|Birthname||Ernest Taylor Pyle|
|born on||3 August 1900 at 17:00 (= 5:00 PM )|
|Place||Dana, Indiana, 39n48, 87w30|
|Timezone||CST h6w (is standard time)|
|Astrology data||11°06' 14°00 Asc. 07°55'|
American writer, journalist and syndicated columnist who won the Pulitzer Prize in 1943 and was killed in Okinawa during World War II. He wrote a syndicated column during WW II that covered human interest stories of the over-all war front. He is considered by many to be the finest war correspondent of the century, and General Omar Bradley once said, "I have known no finer man, no finer soldier than he. My men always fought better when Ernie was around." Pyle won the Pulitzer Prize in 1944 as a Scripps-Howard columnist and correspondent.
Born near Dana, Indiana, Pyle graduated from the University of Indiana and began a lifelong journalism career. His early beginning was starting in 1928 what was probably the first daily aviation column in America. He quit the column in 1932. In 1935 Pyle became a roving reporter for the Scripps-Howard Newspapers and was a well known newspaper writer.
His rise to fame began when he covered the Battle of Britain during World War II, while America was still neutral. By 1943, he was covering the war full-time in North Africa. His dispatches and syndicated columns at one point earned him $69,000 in one year. He wrote "Here is Your War" and "Brave Men," which became bestsellers. His impact was such that when he said GIs complained about the handbrake on their jeeps, the maker redesigned it, and when he suggested "combat pay" for the infantry, Congress provided it.
Pyle's personal life was a tragic one. His wife, Geraldine, who he called Jerry, suffered from severe mental illness. In 1939, they had settled in Albuquerque, New Mexico, and Pyle periodically came home to her, between visits to the war's fronts. In 1941, he came back to the States to find that his mother had died and Jerry's severe mental illness was further aggravated by an addiction to amphetamines and alcohol. In an attempt to snap her out of her problems, Ernie divorced her in 1942, then remarried her less than a year later. After covering the Omaha landing in Normandy and the liberation of Paris, he returned home to a hero's welcome, though, upon going home to New Mexico, he found that Jerry's mental illness had worsened. She attempted suicide while he was home.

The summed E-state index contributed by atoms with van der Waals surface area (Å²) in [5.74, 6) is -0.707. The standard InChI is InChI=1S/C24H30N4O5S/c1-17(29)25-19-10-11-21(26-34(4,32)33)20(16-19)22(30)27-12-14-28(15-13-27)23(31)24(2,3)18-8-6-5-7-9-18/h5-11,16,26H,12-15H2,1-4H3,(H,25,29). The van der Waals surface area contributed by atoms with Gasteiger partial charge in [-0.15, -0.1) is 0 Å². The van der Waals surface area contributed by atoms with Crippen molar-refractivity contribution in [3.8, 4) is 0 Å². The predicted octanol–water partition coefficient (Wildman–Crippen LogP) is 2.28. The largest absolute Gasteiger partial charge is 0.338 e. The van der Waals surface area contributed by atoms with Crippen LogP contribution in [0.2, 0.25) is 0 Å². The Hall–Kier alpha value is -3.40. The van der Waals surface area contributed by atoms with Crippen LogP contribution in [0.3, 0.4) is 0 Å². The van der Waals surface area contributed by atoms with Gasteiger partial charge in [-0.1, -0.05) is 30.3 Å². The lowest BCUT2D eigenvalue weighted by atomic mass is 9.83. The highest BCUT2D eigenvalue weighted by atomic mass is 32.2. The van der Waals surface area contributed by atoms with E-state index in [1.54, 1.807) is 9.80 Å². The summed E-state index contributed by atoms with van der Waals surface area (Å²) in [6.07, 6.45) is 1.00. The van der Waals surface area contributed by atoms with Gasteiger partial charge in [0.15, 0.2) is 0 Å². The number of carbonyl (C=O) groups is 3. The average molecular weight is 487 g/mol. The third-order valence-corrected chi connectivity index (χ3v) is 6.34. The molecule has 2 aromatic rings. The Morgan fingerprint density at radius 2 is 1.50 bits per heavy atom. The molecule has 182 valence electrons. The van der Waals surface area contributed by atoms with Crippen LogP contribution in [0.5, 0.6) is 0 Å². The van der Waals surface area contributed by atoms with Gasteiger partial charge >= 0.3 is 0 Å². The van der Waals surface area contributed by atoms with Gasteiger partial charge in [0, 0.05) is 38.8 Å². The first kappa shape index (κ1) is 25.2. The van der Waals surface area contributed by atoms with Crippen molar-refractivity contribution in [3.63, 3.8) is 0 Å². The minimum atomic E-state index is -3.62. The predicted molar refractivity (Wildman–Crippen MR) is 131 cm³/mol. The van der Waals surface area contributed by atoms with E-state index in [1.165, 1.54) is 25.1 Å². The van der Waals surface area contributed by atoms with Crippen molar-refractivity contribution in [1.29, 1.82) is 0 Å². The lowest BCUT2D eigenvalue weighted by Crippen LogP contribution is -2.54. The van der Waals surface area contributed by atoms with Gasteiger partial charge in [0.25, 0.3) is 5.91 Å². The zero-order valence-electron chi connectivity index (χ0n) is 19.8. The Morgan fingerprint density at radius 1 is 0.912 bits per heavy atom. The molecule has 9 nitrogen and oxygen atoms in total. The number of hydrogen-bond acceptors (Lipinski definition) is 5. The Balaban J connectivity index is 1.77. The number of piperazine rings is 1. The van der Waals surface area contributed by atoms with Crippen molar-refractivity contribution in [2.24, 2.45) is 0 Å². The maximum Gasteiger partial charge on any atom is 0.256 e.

After several months, Pyle left to cover the seizure of Okinawa in the Pacific theater of the war, promising Jerry it would be his last trip. On the island of Iwo Jhima, a Japanese sniper fired a machine gun at Ernie's jeep. Just before he was struck in the left temple, he had turned to his friends to ask if they were all right. Pyle's death on 4/18/1945 came only six days after the death of Franklin Roosevelt, and President Harry Truman broke the news to the nation.
In 1983, he won the Purple Heart posthumously, announced at the dedication of the Ernie Pyle U.S. Army Reserve Center at Fort Totten, N.Y.
- Work : Prize 1943 (Pulitzer Prize)
LMR quotes L. Miller, "The Story of Ernie Pyle," p.3
- Traits : Personality : Courageous
- Traits : Personality : Humorous, Witty
- Vocation : Business : Top executive (CEO)
- Vocation : Writers : Columnist/ journalist (Syndicated)
- Notable : Awards : Pulitzer prize
- Notable : Book Collection : American Book